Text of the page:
Ordinary language is all right.
One could divide humanity into two classes:
those who master a metaphor, and those who hold by a formula.
Those with a bent for both are too few, they do not comprise a class.
'… it begins to look as though these investigations are essentially unbookable…'
Neighborhood child, Fourth of July, yelling: 'That's illegal!! That's illegal!!'.
('Do the terms really matter, then, as long as I'm feeling it? As long as I put myself into it somehow?' —As if any word could serve at any time to express whatever calls for expression!)
(Or: can you really think through something essentially expressive without drawing on your capacity for expressiveness? Could you possibly suppress it, or treat it as separable, partitionable, as if one could allow oneself expressiveness when out in the world and require of oneself inexpressiveness when trying to be serious in the study?)
(The effort to find satisfactory terms, to find the right words, is part of philosophy.)
(Note ca. p. 12: if we're essentially expressive in our words, our behavior, our responses, our lives, is there a special difficulty with giving expression to the inexpressive, i.e. with instantiating for reflection occasions on which we fall short of our full capacity for expressiveness, i.e., with giving and using examples of ourselves at our most inexpressive? —The imaginative, the figurative, as stable embodiments of the expressiveness only variably manifested, sustained, throughout our day-to-day lives, throughout what we do (for example, in philosophizing).)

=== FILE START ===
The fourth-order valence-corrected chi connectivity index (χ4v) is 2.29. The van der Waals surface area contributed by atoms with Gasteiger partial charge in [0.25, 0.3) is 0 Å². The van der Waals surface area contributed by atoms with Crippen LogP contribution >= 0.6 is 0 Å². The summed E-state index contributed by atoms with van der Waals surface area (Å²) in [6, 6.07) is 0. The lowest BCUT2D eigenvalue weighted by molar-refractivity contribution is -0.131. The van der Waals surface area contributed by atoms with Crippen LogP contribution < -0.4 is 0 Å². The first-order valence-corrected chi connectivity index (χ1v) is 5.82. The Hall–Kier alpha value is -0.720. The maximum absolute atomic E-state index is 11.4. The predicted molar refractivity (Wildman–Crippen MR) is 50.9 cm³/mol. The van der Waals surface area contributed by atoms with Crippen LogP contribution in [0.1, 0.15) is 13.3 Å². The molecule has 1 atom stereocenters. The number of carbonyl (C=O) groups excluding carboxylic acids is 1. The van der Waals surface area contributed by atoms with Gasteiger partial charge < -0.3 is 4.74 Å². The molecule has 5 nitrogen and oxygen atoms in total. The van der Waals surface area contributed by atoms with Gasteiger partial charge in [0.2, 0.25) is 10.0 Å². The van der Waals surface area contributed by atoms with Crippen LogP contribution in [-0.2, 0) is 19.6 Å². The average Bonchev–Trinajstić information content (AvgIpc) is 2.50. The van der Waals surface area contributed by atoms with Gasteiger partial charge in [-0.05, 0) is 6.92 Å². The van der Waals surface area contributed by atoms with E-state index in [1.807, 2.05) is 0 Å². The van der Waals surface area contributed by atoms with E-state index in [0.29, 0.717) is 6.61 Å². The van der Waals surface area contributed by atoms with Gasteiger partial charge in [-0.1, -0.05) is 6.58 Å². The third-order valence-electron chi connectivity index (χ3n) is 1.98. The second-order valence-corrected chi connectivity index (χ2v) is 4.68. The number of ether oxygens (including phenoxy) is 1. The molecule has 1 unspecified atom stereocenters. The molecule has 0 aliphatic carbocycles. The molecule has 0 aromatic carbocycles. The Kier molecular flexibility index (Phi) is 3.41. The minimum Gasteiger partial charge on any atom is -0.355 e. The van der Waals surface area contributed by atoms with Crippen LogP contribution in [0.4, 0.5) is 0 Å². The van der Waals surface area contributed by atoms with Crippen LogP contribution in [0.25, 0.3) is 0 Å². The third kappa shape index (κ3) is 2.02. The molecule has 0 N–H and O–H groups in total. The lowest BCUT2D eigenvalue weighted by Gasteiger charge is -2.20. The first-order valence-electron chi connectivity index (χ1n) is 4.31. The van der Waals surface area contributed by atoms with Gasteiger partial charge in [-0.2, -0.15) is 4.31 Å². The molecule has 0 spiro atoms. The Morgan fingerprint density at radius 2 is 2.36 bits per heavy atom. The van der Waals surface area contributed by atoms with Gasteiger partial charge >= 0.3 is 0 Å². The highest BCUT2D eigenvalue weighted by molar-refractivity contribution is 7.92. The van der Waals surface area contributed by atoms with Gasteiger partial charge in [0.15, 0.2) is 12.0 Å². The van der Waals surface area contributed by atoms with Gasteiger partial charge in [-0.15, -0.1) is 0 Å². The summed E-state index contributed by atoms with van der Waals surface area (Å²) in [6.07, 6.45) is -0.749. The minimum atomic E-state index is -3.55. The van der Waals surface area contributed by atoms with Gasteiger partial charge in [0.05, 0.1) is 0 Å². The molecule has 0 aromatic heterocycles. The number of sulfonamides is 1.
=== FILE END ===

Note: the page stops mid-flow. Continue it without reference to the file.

'It is typical of my procedures in The World Viewed to invite words or concepts which are common, all but unavoidable, in speaking about film, and then try to discover what there is in these words and in my my experience of these objects that they should go together. This means I must often say things that will sound more or less familiar.'
In ordinary cases, we project words on our own authority. Artworks quiet us; we do not always know what to say, but may feel compelled by something over which we would normally retain our authority (in the form of power) to speak.